In January 2008, Pippen made a brief comeback to professional basketball at age 42, when he made a tour of Scandinavia and played two games for top Finnish league team Torpan Pojat (ToPo), and top Swedish league team Sundsvall. In his first game, on January 4, Pippen scored 12 points in ToPo’s 93–81 win over Porvoo. He registered nine points and nine rebounds in a 98–85 win over Honka on January 5. In his third game of the tour, Pippen registered 21 points, 12 rebounds, six assists and two steals in 30 minutes in a 102–74 Sundsvall Dragons win over Akropol of Rinkeby. The Dragons paid Pippen $66,000 for his appearance.


Pippen returned to the Bulls on July 15, 2010, as a team ambassador. In 2012, he was named senior advisor to Michael Reinsdorf, the Bulls’ president and COO.


On March 17, 2011, the Chicago Bulls organization announced that they would honor Pippen with a bronze statue which will be placed inside of the Bulls’ home arena, the United Center. He expressed his gratitude by saying: “Words really can’t express my feelings. It’s something you dream of as a kid growing up, but you can never foresee those childhood fantasies becoming reality. You see statues of individuals who have done great things and made their mark on history, but as a basketball player, you never really think about arriving at this point. It’s an amazing honor for the Chicago Bulls to do this for me.” The statue was unveiled on April 7, 2011, during a half-time ceremony of a game between the Chicago Bulls and the Boston Celtics.

On May 27, 2011, Pippen generated a great deal of criticism by saying that Miami Heat star LeBron James may be a better player than Michael Jordan. This came only a day after the Heat beat the Bulls 4 games to 1 to advance to the 2011 NBA Finals. Pippen said, “Michael Jordan is probably the greatest scorer to ever play the game. I may go so far as saying LeBron James may be the greatest player to ever play the game.” Pippen faced a backlash from Bulls fans after his comments, and even former teammates such as Horace Grant, who stated in a radio interview, “Wow, Pippen’s my man, and we’ll always be close, but I totally disagree. LeBron is going to be one of the top players to ever play the game, but Michael Jeffrey Jordan, who we bumped heads at times, is I think, the best basketball player I’ve ever seen.” In a later interview on the radio show Kap & Haugh, Pippen stated, “No, I did not say I would take LeBron over Michael. The reality is you need to go back and figure out what I said.”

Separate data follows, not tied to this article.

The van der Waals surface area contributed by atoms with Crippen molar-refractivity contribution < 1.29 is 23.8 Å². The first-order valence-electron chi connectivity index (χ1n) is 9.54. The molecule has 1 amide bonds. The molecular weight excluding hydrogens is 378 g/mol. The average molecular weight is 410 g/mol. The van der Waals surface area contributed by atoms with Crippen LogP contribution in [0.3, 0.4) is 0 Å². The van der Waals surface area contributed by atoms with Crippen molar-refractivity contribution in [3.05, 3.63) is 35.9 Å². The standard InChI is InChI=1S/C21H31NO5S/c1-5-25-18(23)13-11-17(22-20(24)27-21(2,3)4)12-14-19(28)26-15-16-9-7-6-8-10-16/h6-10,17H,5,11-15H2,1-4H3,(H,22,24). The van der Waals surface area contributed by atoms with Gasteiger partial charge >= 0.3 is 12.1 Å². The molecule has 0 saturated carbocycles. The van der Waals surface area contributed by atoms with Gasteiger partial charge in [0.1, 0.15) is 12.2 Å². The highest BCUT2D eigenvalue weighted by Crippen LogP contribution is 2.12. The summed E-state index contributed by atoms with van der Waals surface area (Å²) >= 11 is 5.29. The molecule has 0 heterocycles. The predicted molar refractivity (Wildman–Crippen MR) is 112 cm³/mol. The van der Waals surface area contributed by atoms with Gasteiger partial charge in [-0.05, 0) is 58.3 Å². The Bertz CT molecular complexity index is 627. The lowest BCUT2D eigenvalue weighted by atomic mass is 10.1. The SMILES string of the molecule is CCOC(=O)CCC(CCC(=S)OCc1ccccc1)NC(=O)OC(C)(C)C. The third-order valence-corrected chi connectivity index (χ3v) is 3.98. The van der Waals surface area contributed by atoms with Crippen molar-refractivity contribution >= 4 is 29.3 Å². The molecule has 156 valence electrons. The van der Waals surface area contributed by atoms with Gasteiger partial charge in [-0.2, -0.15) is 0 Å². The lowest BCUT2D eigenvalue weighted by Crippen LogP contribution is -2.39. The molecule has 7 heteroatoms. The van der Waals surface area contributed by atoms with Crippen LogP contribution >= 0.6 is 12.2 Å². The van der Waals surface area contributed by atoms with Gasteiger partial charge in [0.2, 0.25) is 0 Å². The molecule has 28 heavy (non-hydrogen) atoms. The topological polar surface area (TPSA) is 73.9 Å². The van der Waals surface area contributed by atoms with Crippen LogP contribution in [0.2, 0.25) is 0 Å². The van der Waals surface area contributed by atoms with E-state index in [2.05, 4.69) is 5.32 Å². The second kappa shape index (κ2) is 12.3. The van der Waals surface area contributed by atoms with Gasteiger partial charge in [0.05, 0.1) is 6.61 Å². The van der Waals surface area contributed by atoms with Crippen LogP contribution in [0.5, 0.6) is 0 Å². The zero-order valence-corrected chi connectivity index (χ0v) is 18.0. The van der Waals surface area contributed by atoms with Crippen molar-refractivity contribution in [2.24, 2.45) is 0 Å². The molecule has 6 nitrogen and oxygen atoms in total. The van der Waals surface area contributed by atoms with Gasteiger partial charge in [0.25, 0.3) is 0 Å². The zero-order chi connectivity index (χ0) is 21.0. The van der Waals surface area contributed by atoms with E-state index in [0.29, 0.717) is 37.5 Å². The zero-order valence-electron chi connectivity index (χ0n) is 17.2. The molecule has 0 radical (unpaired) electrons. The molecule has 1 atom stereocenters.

On July 11, 2013, Camran Shafighi filed a $4 million lawsuit against Pippen in Los Angeles Superior Court over an incident that had occurred on June 23 at the restaurant Nobu in Malibu, California. Shafighi said that he was physically attacked by Pippen after taking pictures of Pippen inside and outside the restaurant, and was then taken to a hospital. On August 27, the district attorney’s office announced that charges would not be filed against Pippen.


Pippen developed a reputation for being a poor tipper at restaurants, earning him the nickname “No Tippin’ Pippen”. Shortly after retiring, Pippen learned that Robert Lunn, a financial adviser whom he claimed had been recommended by the Bulls, was under investigation for bank fraud. He had invested over $20 million through Lunn, who was sentenced to three years in prison in March 2016 on multiple fraud counts, including one count of forging Pippen’s signature on a $1.4 million loan that Lunn used to pay off personal debts.


On April 16, 2020, Pippen stated that he had been dismissed as a public relations ambassador for the Bulls in February. According to NBC Sports Chicago, he and the Bulls could not come to an agreement on compensation and allow him to keep his role of making regular TV appearances on ESPN’s The Jump. He quipped, “I didn’t really want it to be out in the public but I’m no longer employed by the Bulls. Probably is a good thing, right? I like to associate myself with winning.”

🎂 Upcoming Birthday

Currently, Scottie Pippen is 57 years, 2 months and 3 days old. Scottie Pippen will celebrate 58th birthday on a Monday 25th of September 2023.

Find out about Scottie Pippen birthday activities in timeline view here.

Scottie Pippen trends